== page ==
20 and 21st September 2012 - Warwick
Convened by Dr Katherine Angel
The term ‘post-feminism’ has gained currency in recent years in the US and UK to diagnose a culture in which feminism, seen as having achieved its aim of equality between the sexes, is viewed as no longer relevant. Critiques of 'post-feminism' suggest that to historicise feminism is by definition an act of ‘turning one’s back’ on it; young women are required to look back at feminism as something from the past to be discarded.
This conference will explore where this diagnosis of 'post-feminism' leaves the writing of history specifically, but also writing more generally. How should historians look back, genealogically and critically, at the feminisms of the postwar period? What are the implications - methodological and political - of including second-wave feminism as a category of historical analysis in itself? And what are the narrative forms demanded by the attempt to write historically about feminist pasts - whether those of others or of ourselves?
Dr Adrian Bingham (Senior Lecturer in Modern History, Sheffield University), author of Family Newspapers? Sex, Private Life, and the British Popular Press, 1918-1978, and Gender, Modernity, and the Popular Press in Inter-War Britain.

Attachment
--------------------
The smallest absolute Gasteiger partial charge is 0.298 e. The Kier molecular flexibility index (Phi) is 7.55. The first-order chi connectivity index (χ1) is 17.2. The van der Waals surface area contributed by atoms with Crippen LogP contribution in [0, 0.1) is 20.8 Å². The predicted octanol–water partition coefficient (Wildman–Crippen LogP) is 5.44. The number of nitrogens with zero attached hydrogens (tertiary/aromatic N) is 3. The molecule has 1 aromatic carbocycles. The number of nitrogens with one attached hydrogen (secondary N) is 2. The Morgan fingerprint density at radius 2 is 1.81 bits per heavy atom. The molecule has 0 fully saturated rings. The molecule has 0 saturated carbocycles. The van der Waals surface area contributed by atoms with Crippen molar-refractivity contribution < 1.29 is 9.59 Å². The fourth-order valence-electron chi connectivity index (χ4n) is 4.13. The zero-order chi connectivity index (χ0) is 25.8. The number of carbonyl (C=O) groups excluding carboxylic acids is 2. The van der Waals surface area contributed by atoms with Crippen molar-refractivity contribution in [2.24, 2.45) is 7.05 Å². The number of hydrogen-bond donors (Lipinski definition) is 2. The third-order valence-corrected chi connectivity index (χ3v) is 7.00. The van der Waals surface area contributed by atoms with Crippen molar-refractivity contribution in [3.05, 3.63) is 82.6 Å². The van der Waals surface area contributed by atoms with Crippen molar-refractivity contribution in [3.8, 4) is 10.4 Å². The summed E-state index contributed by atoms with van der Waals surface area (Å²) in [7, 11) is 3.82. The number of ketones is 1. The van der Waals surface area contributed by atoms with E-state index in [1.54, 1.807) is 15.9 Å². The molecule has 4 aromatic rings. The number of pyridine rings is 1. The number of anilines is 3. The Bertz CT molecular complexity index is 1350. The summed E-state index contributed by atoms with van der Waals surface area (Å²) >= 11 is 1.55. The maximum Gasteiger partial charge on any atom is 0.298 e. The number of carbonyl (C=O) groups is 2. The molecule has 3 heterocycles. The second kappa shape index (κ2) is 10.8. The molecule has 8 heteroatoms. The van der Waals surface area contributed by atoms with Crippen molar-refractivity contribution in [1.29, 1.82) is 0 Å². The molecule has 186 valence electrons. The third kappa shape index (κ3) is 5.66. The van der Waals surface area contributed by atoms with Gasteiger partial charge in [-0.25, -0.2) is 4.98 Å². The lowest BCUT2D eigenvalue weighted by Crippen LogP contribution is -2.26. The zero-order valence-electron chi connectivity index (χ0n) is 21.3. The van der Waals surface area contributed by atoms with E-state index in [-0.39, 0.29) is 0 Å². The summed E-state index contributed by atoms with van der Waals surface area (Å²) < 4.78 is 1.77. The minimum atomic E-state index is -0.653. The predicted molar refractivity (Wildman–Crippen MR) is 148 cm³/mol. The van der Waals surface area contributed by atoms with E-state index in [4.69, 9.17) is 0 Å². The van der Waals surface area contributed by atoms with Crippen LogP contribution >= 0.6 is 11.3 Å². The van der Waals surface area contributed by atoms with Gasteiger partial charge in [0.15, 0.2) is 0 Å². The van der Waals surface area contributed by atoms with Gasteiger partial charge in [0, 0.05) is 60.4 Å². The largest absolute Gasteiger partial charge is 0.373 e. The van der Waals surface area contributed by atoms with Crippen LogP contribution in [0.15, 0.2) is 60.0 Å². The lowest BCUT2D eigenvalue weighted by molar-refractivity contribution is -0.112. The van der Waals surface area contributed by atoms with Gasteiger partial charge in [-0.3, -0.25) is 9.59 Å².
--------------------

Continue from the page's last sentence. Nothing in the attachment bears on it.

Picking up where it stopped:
Ms Alison J Carr (Practice-led PhD student, Sheffield Hallam, Art and Design Research Centre), research on embodiment, glamour, and agency.
Professor Kathy Davis (Senior Researcher, History and Culture, Utrecht), author of Reshaping the Female Body; Dubious Equalities and Embodied Differences, and The Making of Our Bodies, Ourselves.
Dr Jonathan Dean (Lecturer in Political Theory, Politics and International Studies, Leeds), author of Rethinking Contemporary Feminist Politics.
Dr Laura King (Postdoctoral Fellow, History, Warwick), research on fatherhood, masculinity and feminism.
Professor Barbara Marshall(Professor of Sociology at Trent University, Canada). Author of Engendering Modernity; and Configuring Gender. Current research on sexuality and age discourses in Western societies.